Sunday, December 9, 2012

Like the Lakers, Greinke brings the Dodgers high expectations

With reports of the newest big free agent signing by the Dodgers, I can't help but take a look at another LA team for comparison's sake.

No, not the Angels.  The Lakers.

Yes, my Lakers brought in Steve Nash and Dwight Howard this past offseason to team with Kobe, Pau, and Metta, and expectations were immediately through the roof.

How's that going so far?  Nash got hurt in the second game, Howard shoots free throws like a third grader, Pau can't find his way around in any offense, Metta is inconsistent from the outside, the coach has already been fired, and the Lakers are stinking it up at 9-11.  And that's with Kobe playing out of his mind.

So, bringing in superstars doesn't automatically equal success.  It may eventually (look at the Heat), but it could take some time.  The Lakers are finding that out in some painful ways.

Now the Dodgers are trying a similar approach, as they are close to locking up Zach Greinke to a six-year, $147 million deal that would be the largest for a right-handed pitcher in baseball history.  Only CC Sabathia can claim to have topped this one.

Right away, opposing teams have to worry about the 1-2 punch of Clayton Kershaw and Greinke.  They are both legitimate #1 starters, and to have them go on consecutive days will be awesome to watch.  Throw in a revived Josh Beckett (let's hope it stays that way), a hopefully injury-free Chad Billingsley and potentially Ted Lilly, a possibly signed Ryu Hyun-jin, and veterans Chris Capuano and Aaron Harang, and the Dodgers clearly have lots of solid options in the starting rotation.  And, options to trade as well.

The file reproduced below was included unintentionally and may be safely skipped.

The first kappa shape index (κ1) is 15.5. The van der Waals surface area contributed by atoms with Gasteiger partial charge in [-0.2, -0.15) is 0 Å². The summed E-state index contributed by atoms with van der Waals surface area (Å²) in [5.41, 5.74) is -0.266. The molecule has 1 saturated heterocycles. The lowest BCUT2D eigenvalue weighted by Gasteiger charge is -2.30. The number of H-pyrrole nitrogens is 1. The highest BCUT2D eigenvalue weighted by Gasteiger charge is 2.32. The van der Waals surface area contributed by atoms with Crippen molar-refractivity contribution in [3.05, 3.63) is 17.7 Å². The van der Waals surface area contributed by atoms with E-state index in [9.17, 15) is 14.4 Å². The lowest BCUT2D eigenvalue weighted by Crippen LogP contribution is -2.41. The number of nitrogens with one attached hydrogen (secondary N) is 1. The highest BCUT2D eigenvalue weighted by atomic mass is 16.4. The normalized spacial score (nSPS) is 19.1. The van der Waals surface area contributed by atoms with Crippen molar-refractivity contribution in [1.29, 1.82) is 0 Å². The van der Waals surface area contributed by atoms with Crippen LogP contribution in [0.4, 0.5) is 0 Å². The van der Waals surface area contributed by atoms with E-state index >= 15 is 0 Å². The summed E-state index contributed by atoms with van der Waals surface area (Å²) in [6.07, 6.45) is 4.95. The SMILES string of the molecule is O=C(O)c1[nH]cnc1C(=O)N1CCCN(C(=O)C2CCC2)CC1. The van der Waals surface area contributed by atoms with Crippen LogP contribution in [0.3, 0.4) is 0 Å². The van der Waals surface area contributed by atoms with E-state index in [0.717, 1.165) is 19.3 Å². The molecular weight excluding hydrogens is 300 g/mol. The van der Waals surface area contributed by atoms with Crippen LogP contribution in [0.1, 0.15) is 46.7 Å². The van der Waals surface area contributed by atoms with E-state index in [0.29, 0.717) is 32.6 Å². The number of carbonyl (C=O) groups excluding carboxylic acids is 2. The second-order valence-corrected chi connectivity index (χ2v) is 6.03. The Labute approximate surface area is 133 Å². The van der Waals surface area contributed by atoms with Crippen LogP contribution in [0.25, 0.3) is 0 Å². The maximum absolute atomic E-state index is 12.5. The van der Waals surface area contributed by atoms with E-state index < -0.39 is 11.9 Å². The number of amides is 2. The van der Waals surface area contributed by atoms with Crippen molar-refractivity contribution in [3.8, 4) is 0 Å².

There's also talk of Ned Colletti not being done yet.  Kyle Lohse, Anibal Sanchez, and Ryan Dempster are still out there in the free agent bin, and there's talk of trading for James Shields or R.A. Dickey.  With the way the Dodgers are operating now, it's safe to assume that one of the above mentioned names could be in Dodger blue this April.

Let's not forget the other big contracts already in LA.  Matt Kemp, Hanley Ramirez, Adrian Gonzalez, and Carl Crawford are still owed a boatload of cash.  Andre Ethier extended last season, and Clayton Kershaw can expect a hefty raise coming soon.  More superstars = more cash commitments.

If you thought the expectations were high last August when the boys from Miami and Boston came over (and Shane Victorino from Philly), then you ain't seen nothing yet.  The Dodgers are clearly going to have a huge target on their backs, as other teams are going to be out to prove that big money deals does not equal championship rings.

The thing that's concerning to me is how the Dodgers responded after making those trades last season.  Simply put, they flat out stunk for a little while, coming up short time and time again in the playoff push.  When they did figure things out the last couple of weeks, the margin of error was so slim that they eventually ran out of time the last couple of days.

Make no mistake, though, I'm glad the Dodgers got Greinke.  He's not worth the monster contract (who is?), but that's what it was going to take to land him, and they made sure to make it happen.  He's also proven he can handle pitching in a big market by going 6-2 in 13 starts with the Angels last year, along with a 3.53 ERA and 1.19 WHIP.  Sure he's regressed some since winning the Cy Young Award with the Royals in 2009, but who the heck would be able to top a 2.16 ERA and 1.07 WHIP?  Those numbers are just crazy.

I'm sure Don Mattingly is pumped about this upcoming season, but he naturally can't help but be somewhat worried about making this all work, and fast.  Over at Staples Center, the boys in purple and gold are showing that even the biggest names might not automatically mesh and run over the rest of the league.  It takes a complete team effort to make that happen, and not just a guy here and there.

While the names are undoubtedly big and have absolutely been stars in this league, as the Hot Stove season ticks by and Spring Training starts to approach, the Dodgers will face scrutiny they haven't seen in a long time.  How those 25 men in the locker room come together, and not the amount of dollars on their paychecks, will ultimately show how far they will go.

That's something the Lakers have yet to figure out.  Let's hope the Dodgers are paying close attention.

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